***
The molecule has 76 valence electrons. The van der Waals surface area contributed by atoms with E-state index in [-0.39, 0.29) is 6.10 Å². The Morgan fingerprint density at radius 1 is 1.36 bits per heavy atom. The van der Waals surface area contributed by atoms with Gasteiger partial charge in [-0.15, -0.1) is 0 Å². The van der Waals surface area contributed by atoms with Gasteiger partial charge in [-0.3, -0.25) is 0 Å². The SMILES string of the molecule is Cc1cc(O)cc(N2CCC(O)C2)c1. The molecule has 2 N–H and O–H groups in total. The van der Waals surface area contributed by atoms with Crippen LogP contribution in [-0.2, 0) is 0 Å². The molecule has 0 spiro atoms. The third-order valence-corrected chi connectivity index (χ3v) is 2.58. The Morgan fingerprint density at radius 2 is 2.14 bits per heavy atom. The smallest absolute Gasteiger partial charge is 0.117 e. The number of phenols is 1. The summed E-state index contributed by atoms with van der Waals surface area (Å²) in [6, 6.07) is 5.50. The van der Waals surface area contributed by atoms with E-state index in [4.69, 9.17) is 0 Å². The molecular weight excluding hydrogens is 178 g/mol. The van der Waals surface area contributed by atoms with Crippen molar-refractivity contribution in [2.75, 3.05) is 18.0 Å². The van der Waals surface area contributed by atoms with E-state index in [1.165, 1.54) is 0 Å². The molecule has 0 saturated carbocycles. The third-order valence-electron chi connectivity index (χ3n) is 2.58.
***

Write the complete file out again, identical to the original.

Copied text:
The molecule has 76 valence electrons. The van der Waals surface area contributed by atoms with E-state index in [-0.39, 0.29) is 6.10 Å². The Morgan fingerprint density at radius 1 is 1.36 bits per heavy atom. The van der Waals surface area contributed by atoms with Gasteiger partial charge in [-0.15, -0.1) is 0 Å². The van der Waals surface area contributed by atoms with Gasteiger partial charge in [-0.3, -0.25) is 0 Å². The SMILES string of the molecule is Cc1cc(O)cc(N2CCC(O)C2)c1. The molecule has 2 N–H and O–H groups in total. The van der Waals surface area contributed by atoms with Crippen LogP contribution in [-0.2, 0) is 0 Å². The molecule has 0 spiro atoms. The third-order valence-corrected chi connectivity index (χ3v) is 2.58. The Morgan fingerprint density at radius 2 is 2.14 bits per heavy atom. The smallest absolute Gasteiger partial charge is 0.117 e. The number of phenols is 1. The summed E-state index contributed by atoms with van der Waals surface area (Å²) in [6, 6.07) is 5.50. The van der Waals surface area contributed by atoms with E-state index in [4.69, 9.17) is 0 Å². The molecular weight excluding hydrogens is 178 g/mol. The van der Waals surface area contributed by atoms with Crippen molar-refractivity contribution in [2.75, 3.05) is 18.0 Å². The van der Waals surface area contributed by atoms with E-state index in [1.165, 1.54) is 0 Å². The molecule has 0 saturated carbocycles. The third-order valence-electron chi connectivity index (χ3n) is 2.58.